Sadly, I suspect my story is more Lancelot than Percival (who I always liked better than Galahad). I’m not sure I’ll ever find it because for all the love I have for systems and the good things they can bring, I don’t think this is something they can achieve. It’s a human thing. A good system can help, but it’s ultimately built on talent and trust. I like to think I can help someone find the tools to get there themselves, but it’s ultimately up to that GM.
So, do you trust your GM to be unfair? Do you want to? I know my answers, but I’m curious about yours.

12 thoughts on “Fairness and Trust

  1. Arashi

    Not really? I haven’t been a PC in long enough that I, the few times I’ve done it in the last several years, have built up the trust that the pay off for the story is going to be worth the inequitable consequences.

    I’d like to think my players trust me, as a GM, but the counterpoint is that I don’t try to test that trust often. And the ways that I do are fairly “standard” ways for me, rarely are they more then momentarily surprised by it..

  2. Stuart

    Let’s consider two movies where the character lives in a world controlled one or more “gods”.

    Clash of the Titans (especially the remake)

    The Truman Show

    In the Clash of the Titans the characters exist within a world created by the gods, but that world follows established rules. The gods are capricious and vindictive but the world itself is “fair” and the protagonists can work towards whatever goals they set for themselves, even opposing the gods.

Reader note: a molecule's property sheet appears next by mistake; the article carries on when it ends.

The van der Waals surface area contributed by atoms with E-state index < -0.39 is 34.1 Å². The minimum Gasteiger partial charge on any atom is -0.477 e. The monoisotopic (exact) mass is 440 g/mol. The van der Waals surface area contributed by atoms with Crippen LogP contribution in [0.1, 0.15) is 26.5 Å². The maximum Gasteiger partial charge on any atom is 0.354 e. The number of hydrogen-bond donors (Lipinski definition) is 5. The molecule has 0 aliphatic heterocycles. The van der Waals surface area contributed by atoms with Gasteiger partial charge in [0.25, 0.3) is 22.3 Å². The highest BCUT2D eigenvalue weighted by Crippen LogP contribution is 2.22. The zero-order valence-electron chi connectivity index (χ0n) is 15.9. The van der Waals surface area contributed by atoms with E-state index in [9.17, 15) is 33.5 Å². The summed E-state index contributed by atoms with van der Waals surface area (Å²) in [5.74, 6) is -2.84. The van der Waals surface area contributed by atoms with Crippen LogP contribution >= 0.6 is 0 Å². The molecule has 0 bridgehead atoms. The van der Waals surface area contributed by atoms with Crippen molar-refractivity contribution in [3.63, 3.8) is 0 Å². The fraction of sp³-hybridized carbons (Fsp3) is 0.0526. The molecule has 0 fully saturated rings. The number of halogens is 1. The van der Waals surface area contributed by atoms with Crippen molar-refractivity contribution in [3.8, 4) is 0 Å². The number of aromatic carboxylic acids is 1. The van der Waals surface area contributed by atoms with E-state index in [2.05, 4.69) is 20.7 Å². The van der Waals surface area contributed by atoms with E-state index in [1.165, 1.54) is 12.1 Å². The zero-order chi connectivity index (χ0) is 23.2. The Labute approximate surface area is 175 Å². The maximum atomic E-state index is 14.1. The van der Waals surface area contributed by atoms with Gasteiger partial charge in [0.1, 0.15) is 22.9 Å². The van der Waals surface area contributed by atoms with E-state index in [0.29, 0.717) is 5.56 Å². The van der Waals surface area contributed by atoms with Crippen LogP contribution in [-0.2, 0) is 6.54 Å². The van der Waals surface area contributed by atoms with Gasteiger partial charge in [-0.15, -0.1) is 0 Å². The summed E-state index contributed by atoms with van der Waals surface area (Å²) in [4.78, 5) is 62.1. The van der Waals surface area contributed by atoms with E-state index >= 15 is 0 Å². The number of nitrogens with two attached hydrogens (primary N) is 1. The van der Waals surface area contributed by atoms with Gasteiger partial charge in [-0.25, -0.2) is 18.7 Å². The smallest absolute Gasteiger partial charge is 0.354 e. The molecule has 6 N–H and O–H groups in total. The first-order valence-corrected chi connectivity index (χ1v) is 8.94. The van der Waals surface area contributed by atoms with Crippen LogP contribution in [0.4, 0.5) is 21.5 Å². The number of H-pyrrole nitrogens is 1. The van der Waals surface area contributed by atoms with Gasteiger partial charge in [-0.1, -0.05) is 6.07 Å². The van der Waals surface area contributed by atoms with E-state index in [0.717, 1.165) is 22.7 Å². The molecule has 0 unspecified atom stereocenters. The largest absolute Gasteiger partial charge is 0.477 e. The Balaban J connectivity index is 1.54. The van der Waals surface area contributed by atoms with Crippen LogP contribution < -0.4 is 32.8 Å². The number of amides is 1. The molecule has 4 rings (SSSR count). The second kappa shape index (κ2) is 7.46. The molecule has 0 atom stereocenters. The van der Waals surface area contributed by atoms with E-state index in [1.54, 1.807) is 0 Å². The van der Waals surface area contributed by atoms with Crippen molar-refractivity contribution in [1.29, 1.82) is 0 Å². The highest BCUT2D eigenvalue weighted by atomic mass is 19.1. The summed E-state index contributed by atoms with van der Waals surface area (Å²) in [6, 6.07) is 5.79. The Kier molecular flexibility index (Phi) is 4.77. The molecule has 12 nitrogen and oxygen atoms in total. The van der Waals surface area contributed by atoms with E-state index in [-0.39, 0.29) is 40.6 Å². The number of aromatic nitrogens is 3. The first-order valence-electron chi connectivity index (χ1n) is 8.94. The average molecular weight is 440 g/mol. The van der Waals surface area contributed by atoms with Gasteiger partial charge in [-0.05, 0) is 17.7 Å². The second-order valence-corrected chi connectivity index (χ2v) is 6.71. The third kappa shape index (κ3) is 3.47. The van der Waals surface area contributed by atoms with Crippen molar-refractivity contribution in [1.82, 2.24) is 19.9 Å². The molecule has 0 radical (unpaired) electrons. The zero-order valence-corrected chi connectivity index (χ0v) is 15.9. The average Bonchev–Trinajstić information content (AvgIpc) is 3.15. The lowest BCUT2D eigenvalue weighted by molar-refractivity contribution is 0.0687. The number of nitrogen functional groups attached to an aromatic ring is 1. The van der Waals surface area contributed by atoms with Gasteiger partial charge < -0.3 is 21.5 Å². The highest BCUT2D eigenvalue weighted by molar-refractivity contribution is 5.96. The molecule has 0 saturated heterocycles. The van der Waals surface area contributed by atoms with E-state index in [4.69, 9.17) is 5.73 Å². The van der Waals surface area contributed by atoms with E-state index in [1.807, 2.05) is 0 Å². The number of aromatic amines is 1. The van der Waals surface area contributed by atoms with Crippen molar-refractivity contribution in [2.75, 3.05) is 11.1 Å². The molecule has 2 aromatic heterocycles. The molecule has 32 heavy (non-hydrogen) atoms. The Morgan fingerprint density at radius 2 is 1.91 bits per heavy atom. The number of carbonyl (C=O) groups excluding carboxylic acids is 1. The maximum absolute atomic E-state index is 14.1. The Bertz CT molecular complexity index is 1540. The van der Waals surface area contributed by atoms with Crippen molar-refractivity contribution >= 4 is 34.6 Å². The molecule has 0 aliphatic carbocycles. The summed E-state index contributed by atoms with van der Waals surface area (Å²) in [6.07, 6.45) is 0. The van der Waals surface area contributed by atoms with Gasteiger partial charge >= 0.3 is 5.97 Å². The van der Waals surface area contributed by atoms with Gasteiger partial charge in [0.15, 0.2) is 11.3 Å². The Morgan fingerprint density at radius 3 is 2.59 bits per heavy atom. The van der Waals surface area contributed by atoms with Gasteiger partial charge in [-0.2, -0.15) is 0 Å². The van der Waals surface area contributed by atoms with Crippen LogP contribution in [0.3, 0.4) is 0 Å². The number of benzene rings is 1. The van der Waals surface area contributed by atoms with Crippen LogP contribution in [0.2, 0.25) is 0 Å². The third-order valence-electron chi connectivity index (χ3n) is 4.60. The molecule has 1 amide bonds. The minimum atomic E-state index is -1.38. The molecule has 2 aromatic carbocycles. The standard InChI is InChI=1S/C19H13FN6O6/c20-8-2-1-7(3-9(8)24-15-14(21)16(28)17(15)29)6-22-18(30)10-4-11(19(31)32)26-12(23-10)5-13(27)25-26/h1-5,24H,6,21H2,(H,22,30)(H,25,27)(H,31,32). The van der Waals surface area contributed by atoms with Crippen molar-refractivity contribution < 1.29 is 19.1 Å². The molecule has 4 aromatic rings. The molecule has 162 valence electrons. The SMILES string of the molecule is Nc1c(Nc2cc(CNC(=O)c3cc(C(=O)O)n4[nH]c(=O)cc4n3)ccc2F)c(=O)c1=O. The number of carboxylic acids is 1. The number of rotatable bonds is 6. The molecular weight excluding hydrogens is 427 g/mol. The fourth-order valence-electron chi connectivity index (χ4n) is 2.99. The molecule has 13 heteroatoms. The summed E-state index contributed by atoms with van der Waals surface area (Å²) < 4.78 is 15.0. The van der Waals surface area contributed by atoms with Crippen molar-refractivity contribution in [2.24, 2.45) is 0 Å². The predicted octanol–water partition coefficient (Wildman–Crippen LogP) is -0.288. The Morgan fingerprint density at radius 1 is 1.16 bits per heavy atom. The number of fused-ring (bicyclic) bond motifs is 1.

In The Truman Show the main character exists within a world that’s also created by a defacto “god” who isn’t trying to be capricious or vindictive. He likes Truman and wants him to have a happy, interesting life (it makes for a good story / ratings). However the world itself is “unfair” and things move around behind the scenes at the whim of the “god”. The only real goal the protagonist can have in this movie is escape from this artificial world he has no real control over.

    So when people talk about the GM being “Fair”, it depends on what they mean, what sort of game world they want their character to inhabit, and really, what sort of game they want to play.

  3. Cam_Banks

    I’ve grown to like the notion of trusting that everybody else at the table – GM and players both – wants to sell each other’s successes and celebrate the consequences of often difficult choices. I think games that either turn the GM into a ruthless antagonist or a toothless facilitator are missing that awesome in the middle.

  4. unitled

    I’ve been thinking about this since yesterday, and I think I’d be much more demanding of fairness in a CRPG than I would from a GM. I’ve been struggling to put my finger on exactly why, though.